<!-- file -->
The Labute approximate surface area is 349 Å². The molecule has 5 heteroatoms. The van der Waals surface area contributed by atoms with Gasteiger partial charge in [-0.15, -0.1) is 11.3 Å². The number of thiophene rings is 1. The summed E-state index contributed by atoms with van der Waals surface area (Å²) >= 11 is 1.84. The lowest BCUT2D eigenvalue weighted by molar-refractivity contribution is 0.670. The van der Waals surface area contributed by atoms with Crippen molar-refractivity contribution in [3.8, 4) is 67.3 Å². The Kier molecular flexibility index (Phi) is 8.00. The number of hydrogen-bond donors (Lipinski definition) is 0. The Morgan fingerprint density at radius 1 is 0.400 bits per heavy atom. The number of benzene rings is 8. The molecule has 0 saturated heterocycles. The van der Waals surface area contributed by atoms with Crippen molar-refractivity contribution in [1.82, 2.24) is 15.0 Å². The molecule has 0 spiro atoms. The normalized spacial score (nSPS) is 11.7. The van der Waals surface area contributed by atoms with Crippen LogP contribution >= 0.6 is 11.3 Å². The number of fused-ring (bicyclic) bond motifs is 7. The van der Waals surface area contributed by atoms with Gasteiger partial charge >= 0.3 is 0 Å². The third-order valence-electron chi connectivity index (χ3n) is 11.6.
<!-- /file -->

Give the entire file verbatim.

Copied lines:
The Labute approximate surface area is 349 Å². The molecule has 5 heteroatoms. The van der Waals surface area contributed by atoms with Gasteiger partial charge in [-0.15, -0.1) is 11.3 Å². The number of thiophene rings is 1. The summed E-state index contributed by atoms with van der Waals surface area (Å²) >= 11 is 1.84. The lowest BCUT2D eigenvalue weighted by molar-refractivity contribution is 0.670. The van der Waals surface area contributed by atoms with Crippen molar-refractivity contribution in [3.8, 4) is 67.3 Å². The Kier molecular flexibility index (Phi) is 8.00. The number of hydrogen-bond donors (Lipinski definition) is 0. The Morgan fingerprint density at radius 1 is 0.400 bits per heavy atom. The number of benzene rings is 8. The molecule has 0 saturated heterocycles. The van der Waals surface area contributed by atoms with Crippen molar-refractivity contribution in [1.82, 2.24) is 15.0 Å². The molecule has 0 spiro atoms. The normalized spacial score (nSPS) is 11.7. The van der Waals surface area contributed by atoms with Crippen LogP contribution >= 0.6 is 11.3 Å². The number of fused-ring (bicyclic) bond motifs is 7. The van der Waals surface area contributed by atoms with Gasteiger partial charge >= 0.3 is 0 Å². The third-order valence-electron chi connectivity index (χ3n) is 11.6.